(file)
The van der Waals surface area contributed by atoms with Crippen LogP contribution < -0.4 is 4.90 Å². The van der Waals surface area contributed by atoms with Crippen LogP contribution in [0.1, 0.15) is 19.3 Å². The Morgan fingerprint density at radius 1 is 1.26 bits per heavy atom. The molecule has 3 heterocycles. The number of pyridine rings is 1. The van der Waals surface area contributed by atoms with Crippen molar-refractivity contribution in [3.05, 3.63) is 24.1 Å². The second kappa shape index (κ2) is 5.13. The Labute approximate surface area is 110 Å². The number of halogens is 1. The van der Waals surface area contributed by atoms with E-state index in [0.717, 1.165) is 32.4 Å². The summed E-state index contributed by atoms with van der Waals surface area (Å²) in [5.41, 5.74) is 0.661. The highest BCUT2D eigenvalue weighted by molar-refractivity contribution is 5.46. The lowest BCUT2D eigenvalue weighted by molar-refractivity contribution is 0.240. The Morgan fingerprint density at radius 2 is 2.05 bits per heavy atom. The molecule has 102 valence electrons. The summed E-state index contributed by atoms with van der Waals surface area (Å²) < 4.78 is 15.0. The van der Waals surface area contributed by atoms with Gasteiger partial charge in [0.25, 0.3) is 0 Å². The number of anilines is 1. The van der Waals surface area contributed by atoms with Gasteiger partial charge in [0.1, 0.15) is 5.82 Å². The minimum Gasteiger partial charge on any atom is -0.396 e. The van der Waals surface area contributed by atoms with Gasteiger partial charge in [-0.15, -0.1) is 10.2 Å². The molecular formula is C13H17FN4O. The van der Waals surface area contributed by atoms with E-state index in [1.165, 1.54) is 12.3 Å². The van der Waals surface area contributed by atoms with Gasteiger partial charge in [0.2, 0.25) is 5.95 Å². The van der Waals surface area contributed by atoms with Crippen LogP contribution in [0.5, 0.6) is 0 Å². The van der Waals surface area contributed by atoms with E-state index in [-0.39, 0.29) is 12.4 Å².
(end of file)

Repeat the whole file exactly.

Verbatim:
The van der Waals surface area contributed by atoms with Crippen LogP contribution < -0.4 is 4.90 Å². The van der Waals surface area contributed by atoms with Crippen LogP contribution in [0.1, 0.15) is 19.3 Å². The Morgan fingerprint density at radius 1 is 1.26 bits per heavy atom. The molecule has 3 heterocycles. The number of pyridine rings is 1. The van der Waals surface area contributed by atoms with Crippen molar-refractivity contribution in [3.05, 3.63) is 24.1 Å². The second kappa shape index (κ2) is 5.13. The Labute approximate surface area is 110 Å². The number of halogens is 1. The van der Waals surface area contributed by atoms with E-state index in [0.717, 1.165) is 32.4 Å². The summed E-state index contributed by atoms with van der Waals surface area (Å²) in [5.41, 5.74) is 0.661. The highest BCUT2D eigenvalue weighted by molar-refractivity contribution is 5.46. The lowest BCUT2D eigenvalue weighted by molar-refractivity contribution is 0.240. The Morgan fingerprint density at radius 2 is 2.05 bits per heavy atom. The molecule has 102 valence electrons. The summed E-state index contributed by atoms with van der Waals surface area (Å²) < 4.78 is 15.0. The van der Waals surface area contributed by atoms with Gasteiger partial charge in [0.25, 0.3) is 0 Å². The number of anilines is 1. The van der Waals surface area contributed by atoms with Gasteiger partial charge in [0.1, 0.15) is 5.82 Å². The minimum Gasteiger partial charge on any atom is -0.396 e. The van der Waals surface area contributed by atoms with Gasteiger partial charge in [-0.15, -0.1) is 10.2 Å². The molecular formula is C13H17FN4O. The van der Waals surface area contributed by atoms with E-state index in [1.165, 1.54) is 12.3 Å². The van der Waals surface area contributed by atoms with Gasteiger partial charge in [0.2, 0.25) is 5.95 Å². The van der Waals surface area contributed by atoms with Crippen LogP contribution in [0.5, 0.6) is 0 Å². The van der Waals surface area contributed by atoms with E-state index in [-0.39, 0.29) is 12.4 Å².